How to cite item

On independent data monitoring committees in oncology clinical trials

  
@article{CCO3973,
	author = {Janet Wittes and Mark Schactman},
	title = {On independent data monitoring committees in oncology clinical trials},
	journal = {Chinese Clinical Oncology},
	volume = {3},
	number = {3},
	year = {2014},
	keywords = {},
	abstract = {Background: An independent data safety monitoring committee (IDMC) that is established to monitor the safety of participants in a clinical trial has, as its primary purpose, the protection of participants in the trial and the maintenance of the integrity of the trial. The IDMC should operate under a clear charter, with expectations understood by all its members. The investigators and sponsors should trust their IDMCs and give the IDMC the tools that it needs to operate effectively. The need to separate the investigators of randomized clinical trials from ongoing data has become widely appreciated. Especially when the study in question is a so-called ‘phase III’, or confirmatory, trial, knowledge of ongoing results can subtly or explicitly affect the care of participants in the trial, the methods of data collection, and the recruitment of new participants into the trial. These changes, if data-driven, can induce bias and therefore affect the scientific integrity of the trial. Failure to monitor the ongoing data, however, may put patients at undesirable risk, especially if emerging data indicate an unknown adverse consequence of therapy. The use of IDMCs has increased perhaps in response to the growing sophistication of the community of clinical trialists, the US Food and Drug Administration (FDA) draft guidance on data monitoring committees, the US National Institutes of Health (NIH)’s current rules for data monitoring plans, and the Data Monitoring Committees: Lessons, Ethics, Statistics Study Group from the UK National Health Service (DAMOCLES) recommendations.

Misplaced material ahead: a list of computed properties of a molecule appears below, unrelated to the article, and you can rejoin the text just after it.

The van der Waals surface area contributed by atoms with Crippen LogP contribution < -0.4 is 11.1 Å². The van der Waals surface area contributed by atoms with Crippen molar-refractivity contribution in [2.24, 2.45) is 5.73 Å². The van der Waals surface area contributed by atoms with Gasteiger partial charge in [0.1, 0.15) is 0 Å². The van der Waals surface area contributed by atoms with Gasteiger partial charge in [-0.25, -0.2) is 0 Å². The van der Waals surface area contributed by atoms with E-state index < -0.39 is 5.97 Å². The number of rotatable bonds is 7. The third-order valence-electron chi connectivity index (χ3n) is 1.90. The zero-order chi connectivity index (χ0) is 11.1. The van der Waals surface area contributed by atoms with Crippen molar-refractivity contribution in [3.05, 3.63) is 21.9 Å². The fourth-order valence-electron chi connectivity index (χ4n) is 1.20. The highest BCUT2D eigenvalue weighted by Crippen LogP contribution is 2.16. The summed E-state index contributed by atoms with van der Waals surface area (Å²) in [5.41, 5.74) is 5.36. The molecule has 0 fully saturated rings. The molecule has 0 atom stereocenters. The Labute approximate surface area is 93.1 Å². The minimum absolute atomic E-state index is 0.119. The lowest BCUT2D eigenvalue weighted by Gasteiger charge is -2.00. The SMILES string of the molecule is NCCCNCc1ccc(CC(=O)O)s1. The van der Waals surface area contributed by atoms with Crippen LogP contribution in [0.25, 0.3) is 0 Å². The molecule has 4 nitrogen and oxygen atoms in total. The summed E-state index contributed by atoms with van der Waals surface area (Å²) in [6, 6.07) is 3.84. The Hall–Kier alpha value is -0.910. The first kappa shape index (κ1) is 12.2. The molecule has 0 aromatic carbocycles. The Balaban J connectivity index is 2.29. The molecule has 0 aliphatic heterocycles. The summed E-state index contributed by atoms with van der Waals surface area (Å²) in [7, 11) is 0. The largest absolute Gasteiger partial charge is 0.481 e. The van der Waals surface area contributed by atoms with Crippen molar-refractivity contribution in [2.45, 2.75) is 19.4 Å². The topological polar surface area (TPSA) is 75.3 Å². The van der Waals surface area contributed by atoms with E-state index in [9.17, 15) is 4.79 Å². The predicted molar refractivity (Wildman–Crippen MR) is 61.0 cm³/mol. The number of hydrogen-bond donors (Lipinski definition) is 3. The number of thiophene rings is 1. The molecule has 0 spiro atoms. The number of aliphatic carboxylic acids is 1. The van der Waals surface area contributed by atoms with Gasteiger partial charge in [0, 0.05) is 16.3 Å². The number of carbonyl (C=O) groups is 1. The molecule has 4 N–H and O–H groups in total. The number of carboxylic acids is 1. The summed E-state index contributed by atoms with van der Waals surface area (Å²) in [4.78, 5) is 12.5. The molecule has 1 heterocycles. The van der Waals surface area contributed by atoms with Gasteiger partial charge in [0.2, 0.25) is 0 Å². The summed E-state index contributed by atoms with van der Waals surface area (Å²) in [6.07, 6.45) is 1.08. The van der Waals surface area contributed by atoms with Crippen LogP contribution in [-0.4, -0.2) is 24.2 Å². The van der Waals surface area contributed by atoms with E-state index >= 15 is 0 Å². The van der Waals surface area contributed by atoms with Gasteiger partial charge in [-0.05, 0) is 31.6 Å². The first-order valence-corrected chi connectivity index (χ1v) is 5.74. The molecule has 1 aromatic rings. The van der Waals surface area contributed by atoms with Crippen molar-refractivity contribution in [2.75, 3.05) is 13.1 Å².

Methods: This article summarizes and describes the design and operations of IDMCs in oncology. 
Results: IDMCs in oncology share many similarities with IDMCs in other disease areas, but the particular nature of cancer patients affects the operation of these committees. 
Conclusions: IDMC are important in oncology clinical trials because of the severity of illness and the often toxic effects of treatments.},
	issn = {2304-3873},	url = {http://cco.amegroups.com/article/view/3973}
}